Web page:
If you use Google Analytics to check out what queens and prime ministers (and bandit-eyed raccoons sniffing the trash) have visited your site, you can discover all manner of stats telling you who found your posts crunchy or crappy, how much time they spent musing over your genius, and if they come back often because you give out free drinks at happy hour.
When you have Google’s tracking code on your site, they also bless you with an emailed monthly report that lets you know that the blog where you posted pictures of the Kardashians mud-wrestling got 1000x more views than the one where you did a mash-up—with you playing all instruments and doing all the voices—of “We Are The World” and “Never Gonna Give You Up.” There is no accounting for taste.
There’s also no accounting for why a post of mine from 10 years ago regularly gets the most hits on my site. Now my site isn’t like Target when there’s a 3-for-1 sale on toilet paper: I don’t get all that many stampedes here. One issue is that I haven’t been blogging regularly, forgetting to remind people that I’m an avid typist who enjoys almost all the keys (though the circumflex is a bit much). I am going to write more often.
But I’m going to write less often about moaning in your writing. Or my writing. That 10-year-old graybeard of a post I mentioned was titled “How to Effectively Moan in Your Writing.” I didn’t put that as the headline of this post, because I didn’t want yet more queries like “how to write moaning,” and “how to type moans” and “how to describe moaning in writing” to appear as the top searches in my monthly Google tracking, as did last month’s (and the month before, and my goodness on and on). Many other intriguing moan-quest variants grace those reports as well.
Now that infamous post, which is here, probably left these searchers unsatisfied, because it was about my trying to write in a post-surgical murk. For all the thrill-seekers who for 10 years now have been desperately seeking a way to moan in their writing, here:
For those alliterative songwriting types, why not try “Eee-eye-eee-eye-ohh”?
I suppose I could start some traffic building by writing posts with headlines like “How to Effectively Shriek When Your Dog Eats Your Wedding Ring in Your Writing,” but that would be pandering. For all those pornographers—er, creative writers—who have sought out my old moan post for clarity on these issues, forgive me. May your moans be answered elsewhere.
Though perhaps I could just put lines like “how to write moans” in every post, and I’d have them lining up at my electronic door. Though it would be more accurate in my case to have “how to moan while you’re writing,” because I do plenty of that.
And yeah, I could just change the subject line on that original post and be done with it, but then I’d be cutting out a colorful selection of my readership, who probably just look at the post and moan, because it’s not what they are looking for. But I do appreciate them stopping by.
Here are a few of my recent articles, followed by some from other writers, mostly on the mental health front, and which have been helpful in these unhelpful times.
The Monterey Bay Aquarium has a long history of dedicated volunteerism. The COVID crisis has closed it to the public since last March, but the multitude of animals still need care. See how the dive staff and volunteers keep the lights on. Published in February 2021 by Scuba Diving magazine.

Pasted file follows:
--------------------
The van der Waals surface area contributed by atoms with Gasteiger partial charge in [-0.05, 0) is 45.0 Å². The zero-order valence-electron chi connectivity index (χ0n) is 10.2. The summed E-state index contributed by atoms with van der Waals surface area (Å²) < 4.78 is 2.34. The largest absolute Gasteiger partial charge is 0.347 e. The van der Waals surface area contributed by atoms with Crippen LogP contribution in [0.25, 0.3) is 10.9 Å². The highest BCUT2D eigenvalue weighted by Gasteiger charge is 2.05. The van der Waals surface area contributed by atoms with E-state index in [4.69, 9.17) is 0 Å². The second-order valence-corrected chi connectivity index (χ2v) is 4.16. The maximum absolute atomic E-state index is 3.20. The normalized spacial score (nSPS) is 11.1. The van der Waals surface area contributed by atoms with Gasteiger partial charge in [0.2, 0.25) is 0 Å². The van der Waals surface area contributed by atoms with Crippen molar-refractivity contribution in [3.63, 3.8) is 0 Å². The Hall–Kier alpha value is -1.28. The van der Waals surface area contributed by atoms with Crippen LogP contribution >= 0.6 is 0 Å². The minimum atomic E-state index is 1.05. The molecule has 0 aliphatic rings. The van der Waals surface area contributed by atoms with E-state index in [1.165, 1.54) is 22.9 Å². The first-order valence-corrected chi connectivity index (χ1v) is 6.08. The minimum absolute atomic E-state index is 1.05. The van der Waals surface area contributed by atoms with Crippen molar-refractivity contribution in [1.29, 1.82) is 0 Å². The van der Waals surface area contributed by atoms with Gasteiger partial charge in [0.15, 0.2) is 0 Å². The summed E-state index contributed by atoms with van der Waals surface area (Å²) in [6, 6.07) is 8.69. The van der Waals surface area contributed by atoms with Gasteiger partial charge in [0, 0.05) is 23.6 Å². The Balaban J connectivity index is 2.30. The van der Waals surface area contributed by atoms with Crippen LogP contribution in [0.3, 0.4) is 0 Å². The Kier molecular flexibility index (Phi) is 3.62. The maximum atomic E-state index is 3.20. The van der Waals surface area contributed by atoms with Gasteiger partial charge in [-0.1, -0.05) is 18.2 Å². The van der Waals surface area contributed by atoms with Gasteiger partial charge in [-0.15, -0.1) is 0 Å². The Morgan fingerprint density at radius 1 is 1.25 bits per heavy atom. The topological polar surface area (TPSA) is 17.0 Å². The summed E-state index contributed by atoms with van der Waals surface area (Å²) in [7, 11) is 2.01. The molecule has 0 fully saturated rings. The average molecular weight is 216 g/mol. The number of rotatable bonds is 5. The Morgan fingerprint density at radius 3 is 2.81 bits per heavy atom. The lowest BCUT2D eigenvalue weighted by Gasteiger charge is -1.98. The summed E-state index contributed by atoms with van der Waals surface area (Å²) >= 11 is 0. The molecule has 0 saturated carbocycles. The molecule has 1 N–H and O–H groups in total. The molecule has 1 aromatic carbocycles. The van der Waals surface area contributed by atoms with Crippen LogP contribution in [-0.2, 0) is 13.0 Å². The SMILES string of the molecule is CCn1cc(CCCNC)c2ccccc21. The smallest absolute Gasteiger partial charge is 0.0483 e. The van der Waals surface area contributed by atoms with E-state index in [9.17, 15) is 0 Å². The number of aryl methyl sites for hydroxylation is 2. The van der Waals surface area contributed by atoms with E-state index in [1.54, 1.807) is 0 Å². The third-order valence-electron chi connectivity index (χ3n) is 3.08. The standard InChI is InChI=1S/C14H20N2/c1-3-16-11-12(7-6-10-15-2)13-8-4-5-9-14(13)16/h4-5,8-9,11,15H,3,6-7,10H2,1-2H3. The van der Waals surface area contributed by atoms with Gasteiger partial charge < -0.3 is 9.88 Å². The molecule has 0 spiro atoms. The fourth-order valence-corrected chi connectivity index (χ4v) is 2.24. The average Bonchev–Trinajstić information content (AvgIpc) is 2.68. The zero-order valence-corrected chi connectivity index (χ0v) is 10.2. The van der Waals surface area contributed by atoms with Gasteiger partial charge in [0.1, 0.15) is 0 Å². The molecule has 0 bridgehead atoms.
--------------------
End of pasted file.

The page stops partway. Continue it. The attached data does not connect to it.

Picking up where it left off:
Fascinating interview with an Indiana distiller who is a warehouse’s worth of information on distilling history and practices. For instance, he hunts out old yeasts from long-defunct distilleries to add punch to his whiskies. Published in February 2021 by the WhiskeyWash newsletter.
Goldurnit, traveling is tough these days—lucky there are some places nearby that still hold intrigue. My piece on a hike on a historic trail and lunch and street-hopping in the equally historic Mission town of San Juan Bautista. Published in January 2021 in the San Jose Mercury News.
Woodstock it wasn’t. But they did drop LSD from the sky (with predictable results). My addle-brained account of an infamous 1970 Southern California “Christmas Happening” concert. Published by An Idea on Medium, January 2021.
Other People’s Posts
“To do this, spend at least 12 seconds recalling a positive memory, image or relationship. Sit with it. Think about all the reasons your brain classifies this memory, image or relationship as something good. Continue to do this any time you feel stressed out or find yourself veering into negative territory. Over time, your brain will train itself to look on the bright side, rather than giving into the negativity of the moment.”
“You might think of serendipity as passive luck that just happens to you, when actually it’s an active process of spotting and connecting the dots. It is about seeing bridges where others see gaps, and then taking initiative and action(s) to create smart luck.”
“Clarity is a powerful sorting mechanism. It allows us to quickly dismiss that which is irrelevant or harmful.
It’s difficult to become addicted to your social feed when you’re clear about your intentions. It’s difficult to become overwhelmed by media and options when you’re clear about what you’re looking for.”
“But there’s another way to approach this: you just do what’s in front of you right now, in the moment. If you’re creating art, you work with what’s in front of you on the canvas, in your heart and mind, and create the art right then. This doesn’t have to be about all art that came before it, and everything else you need to do. It’s just you and this canvas and paint, right now.”